As a Gen Xer, I so enjoy reminiscing about the freedoms we had growing up in the 70s and 80s. Our parents take on safety and acceptable ways to spend one’s time was different from the get go. Starting with baby-proofing, which in no way resembled what it is today.
In fact, I recall being given green Mr. Yuk stickers (which were basically like yellow happy face stickers that had just thrown up) to put on anything that was toxic: chemicals, cleaning supplies, etc. I remember showing my mom the stickers we’d been given at preschool and her telling me to “go for it” (yes, I was to baby-proof my own house).
So, I actively searched my house for toxins. I checked cabinets that I’d never even thought to open before, climbed on the sinks to get to all the medicines. It was like anti-baby proofing. I slapped the stickers on all my new found poisons and added one to the vegetable crisper, for good measure. Now, as a parent myself, my own parents like to tell me I’m too overprotective.
“Well, you survived,” they say.
“Yep, but it seems like the odds were against me.”
Here are a few things many of us did growing up that make me wonder how our generation survived …
1. Thinking the middle seat in the front was the best seat because you could get crushed into the dashboard … I mean, because you got to control the five radio stations.
2. Being totally inaccessible — from after school or camp until dinner. Now, we would call that being lost.
3. Having an equal intake of air: 50% oxygen, 50% secondhand smoke. 4. Thinking that SPF 4 was responsibly using sunblock.
5. Thinking the haze of Solarcaine we were engulfed in was a healthy way to heal the second-degree burns we inevitably got from using SPF 4.
6. Getting excited when someone had a pick-up truck because that meant the kids got to ride on the flatbed.
7. Sitting on Dad’s lap and manning the steering wheel.
8. Eating salami straight from the log.
9. Playing on a rusted swing set where that one leg always popped out of the ground threatening to propel itself into space and then came back with a thud.
10. Helmets? No one wore them, and if you did, you were super geeky … protecting your nerdy brain and all.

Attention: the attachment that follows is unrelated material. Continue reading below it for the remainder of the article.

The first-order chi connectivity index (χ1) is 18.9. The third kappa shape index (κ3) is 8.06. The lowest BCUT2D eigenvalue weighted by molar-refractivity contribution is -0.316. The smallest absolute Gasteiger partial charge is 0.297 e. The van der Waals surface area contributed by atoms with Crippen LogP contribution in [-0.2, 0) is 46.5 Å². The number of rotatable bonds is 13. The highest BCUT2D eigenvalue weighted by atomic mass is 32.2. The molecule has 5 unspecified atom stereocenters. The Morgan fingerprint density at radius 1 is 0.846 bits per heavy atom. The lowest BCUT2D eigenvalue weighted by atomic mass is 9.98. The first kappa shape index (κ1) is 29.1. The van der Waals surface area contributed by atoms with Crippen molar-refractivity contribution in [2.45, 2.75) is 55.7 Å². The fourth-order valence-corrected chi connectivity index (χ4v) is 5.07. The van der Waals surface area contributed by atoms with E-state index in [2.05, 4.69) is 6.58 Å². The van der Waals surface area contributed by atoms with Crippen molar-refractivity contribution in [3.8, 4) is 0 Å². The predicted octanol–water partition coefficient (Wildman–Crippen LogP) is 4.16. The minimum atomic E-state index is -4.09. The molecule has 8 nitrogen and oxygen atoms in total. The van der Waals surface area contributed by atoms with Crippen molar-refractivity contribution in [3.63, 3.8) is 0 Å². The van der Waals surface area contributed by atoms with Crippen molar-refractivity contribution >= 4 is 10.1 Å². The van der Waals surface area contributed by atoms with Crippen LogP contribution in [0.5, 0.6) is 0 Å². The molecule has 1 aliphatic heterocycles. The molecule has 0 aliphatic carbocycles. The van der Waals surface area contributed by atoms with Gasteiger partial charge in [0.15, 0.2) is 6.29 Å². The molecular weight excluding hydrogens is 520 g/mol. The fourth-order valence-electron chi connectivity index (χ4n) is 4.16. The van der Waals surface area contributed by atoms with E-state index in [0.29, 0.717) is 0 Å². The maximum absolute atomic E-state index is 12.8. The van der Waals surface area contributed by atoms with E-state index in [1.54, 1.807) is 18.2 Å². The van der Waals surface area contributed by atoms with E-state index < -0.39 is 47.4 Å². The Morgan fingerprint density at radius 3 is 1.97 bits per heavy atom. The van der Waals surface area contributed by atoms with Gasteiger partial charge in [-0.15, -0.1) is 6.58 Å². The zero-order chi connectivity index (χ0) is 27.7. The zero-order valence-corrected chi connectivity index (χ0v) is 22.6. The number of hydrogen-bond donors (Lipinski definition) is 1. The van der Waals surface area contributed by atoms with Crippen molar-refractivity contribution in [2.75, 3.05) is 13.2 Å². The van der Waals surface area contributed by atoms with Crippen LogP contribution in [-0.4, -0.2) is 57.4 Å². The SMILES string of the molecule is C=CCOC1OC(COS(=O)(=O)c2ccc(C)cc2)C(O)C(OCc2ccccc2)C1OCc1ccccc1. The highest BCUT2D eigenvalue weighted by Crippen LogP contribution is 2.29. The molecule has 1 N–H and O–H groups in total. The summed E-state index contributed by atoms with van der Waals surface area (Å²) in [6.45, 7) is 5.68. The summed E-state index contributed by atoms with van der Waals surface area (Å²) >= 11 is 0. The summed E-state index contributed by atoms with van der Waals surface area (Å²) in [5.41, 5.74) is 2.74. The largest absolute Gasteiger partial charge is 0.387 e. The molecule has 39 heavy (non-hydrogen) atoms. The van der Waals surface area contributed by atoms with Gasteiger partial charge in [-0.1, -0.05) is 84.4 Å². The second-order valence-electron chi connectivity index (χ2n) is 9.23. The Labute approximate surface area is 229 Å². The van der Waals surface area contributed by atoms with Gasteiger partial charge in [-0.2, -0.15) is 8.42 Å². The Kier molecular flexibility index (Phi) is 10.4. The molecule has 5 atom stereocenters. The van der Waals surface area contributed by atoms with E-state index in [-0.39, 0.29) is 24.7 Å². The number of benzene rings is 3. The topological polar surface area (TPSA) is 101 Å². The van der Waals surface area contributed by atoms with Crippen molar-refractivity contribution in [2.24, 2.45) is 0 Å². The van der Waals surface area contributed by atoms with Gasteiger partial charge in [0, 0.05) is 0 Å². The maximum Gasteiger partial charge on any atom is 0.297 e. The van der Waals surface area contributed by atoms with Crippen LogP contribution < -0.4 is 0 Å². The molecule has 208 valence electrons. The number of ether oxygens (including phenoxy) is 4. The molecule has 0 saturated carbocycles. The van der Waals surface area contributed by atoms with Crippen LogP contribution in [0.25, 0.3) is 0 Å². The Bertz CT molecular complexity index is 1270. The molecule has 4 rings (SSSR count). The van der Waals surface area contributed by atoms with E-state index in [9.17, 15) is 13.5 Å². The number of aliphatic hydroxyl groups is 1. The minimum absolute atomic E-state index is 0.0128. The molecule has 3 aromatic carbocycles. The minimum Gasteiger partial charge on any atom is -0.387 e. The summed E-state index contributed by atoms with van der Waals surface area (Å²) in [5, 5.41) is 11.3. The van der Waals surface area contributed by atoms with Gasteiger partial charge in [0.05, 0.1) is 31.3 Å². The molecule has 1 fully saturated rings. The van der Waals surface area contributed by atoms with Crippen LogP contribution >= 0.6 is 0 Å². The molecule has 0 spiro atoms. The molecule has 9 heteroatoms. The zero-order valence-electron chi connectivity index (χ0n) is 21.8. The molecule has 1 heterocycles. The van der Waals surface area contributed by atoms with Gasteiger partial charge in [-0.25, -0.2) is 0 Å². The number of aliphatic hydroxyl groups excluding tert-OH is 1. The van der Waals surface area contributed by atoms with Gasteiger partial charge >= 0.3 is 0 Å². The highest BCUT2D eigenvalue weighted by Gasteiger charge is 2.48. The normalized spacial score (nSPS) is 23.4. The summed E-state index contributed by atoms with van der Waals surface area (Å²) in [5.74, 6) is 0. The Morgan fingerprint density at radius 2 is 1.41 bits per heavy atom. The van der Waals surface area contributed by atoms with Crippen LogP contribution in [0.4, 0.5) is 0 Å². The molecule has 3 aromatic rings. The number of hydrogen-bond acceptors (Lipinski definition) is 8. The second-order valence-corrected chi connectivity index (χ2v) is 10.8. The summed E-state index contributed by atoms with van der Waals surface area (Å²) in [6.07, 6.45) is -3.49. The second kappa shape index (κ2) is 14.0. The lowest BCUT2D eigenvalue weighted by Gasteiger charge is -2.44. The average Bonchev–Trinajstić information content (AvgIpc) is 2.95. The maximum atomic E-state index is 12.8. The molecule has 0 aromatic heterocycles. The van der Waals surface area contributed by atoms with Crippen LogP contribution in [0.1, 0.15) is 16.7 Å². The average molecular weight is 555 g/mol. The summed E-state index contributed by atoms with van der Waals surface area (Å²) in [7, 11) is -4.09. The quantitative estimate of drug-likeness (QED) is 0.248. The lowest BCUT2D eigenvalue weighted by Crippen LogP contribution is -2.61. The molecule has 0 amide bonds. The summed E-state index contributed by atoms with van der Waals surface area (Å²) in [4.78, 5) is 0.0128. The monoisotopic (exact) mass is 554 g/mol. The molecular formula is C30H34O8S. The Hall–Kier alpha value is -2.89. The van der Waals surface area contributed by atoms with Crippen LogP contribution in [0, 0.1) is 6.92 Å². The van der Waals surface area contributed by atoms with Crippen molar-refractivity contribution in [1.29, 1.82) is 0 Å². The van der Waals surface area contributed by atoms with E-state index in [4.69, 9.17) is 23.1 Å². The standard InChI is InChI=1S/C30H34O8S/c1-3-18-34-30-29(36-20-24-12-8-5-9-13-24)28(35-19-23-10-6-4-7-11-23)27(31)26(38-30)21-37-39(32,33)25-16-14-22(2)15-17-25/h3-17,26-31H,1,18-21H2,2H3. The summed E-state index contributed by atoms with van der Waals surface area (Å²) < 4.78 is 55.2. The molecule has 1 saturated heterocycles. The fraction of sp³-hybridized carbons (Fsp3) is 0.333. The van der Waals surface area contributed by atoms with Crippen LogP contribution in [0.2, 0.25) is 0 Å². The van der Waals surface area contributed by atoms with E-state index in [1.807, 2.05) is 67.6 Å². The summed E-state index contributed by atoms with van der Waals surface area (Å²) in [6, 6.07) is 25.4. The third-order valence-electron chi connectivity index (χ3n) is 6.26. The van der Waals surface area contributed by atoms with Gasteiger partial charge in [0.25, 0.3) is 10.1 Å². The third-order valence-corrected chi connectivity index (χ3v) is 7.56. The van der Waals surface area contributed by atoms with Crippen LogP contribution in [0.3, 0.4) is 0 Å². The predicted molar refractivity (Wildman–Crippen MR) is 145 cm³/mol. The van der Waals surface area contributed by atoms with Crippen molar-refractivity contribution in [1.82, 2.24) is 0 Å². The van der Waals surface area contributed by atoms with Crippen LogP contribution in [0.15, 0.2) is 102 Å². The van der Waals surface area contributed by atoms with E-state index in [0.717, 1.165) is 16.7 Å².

11. Being a latchkey kid. The first couple times I stayed home, I parked a chair right inside the screen door and just sat there staring out so I could see my mom pull up (also, the world could see I was alone with an open door, brilliant).
12. Fearlessly scaling fences, climbing trees, playing in the woods, and jumping streams without a parent in sight to save us (hell, we used to ride our bikes through a cemetery).
13. Running into the store to buy an adult cigarettes.
14. Nerf Shmerf — oh, we had them, but cap guns and BB guns were way more likely to shoot your eye out … we preferred them.
15. Car seats? Bahwawawahaha. My dad drove me around on the back shelf of his convertible in a Moses basket. “Oops, she was here a minute ago, must’ve hit a bump.”
16. And forget seat belts — I barely sat in the seat at all, lying across the back windshield of my mom’s Mercury Marquis, or popping up and down from the floor was way more fun.
17. Jumping on beds until they collapsed. I was once under a bed when that happened (everyone involved got punished, including me).
18. Babysitting at 11 — In my town, once you were able to dial 911, you were considered a candidate for babysitting jobs.
19. Eating unwrapped things people handed you in stores — like pretzel logs from the bank.
20. Being left in the car with the windows cracked to wait for your mom to do the grocery shopping because you didn’t feel like going in or she told you to stay because it was quicker to do it without you.
21. Running around until sundown without a care in the world, a phone in your pocket, or shoes on your feet.
And of course please share these with your Gen X friends and add the things you did back in the day that would most likely land someone in an ER, jail, therapy, or on the no play-date list — nowadays.
- Gen Xers: You Know You Went to Camp If…
- 5 Things Gen Xers Did Growing Up That Our Children Wouldn’t Understand
- 35 Reasons Moms are Late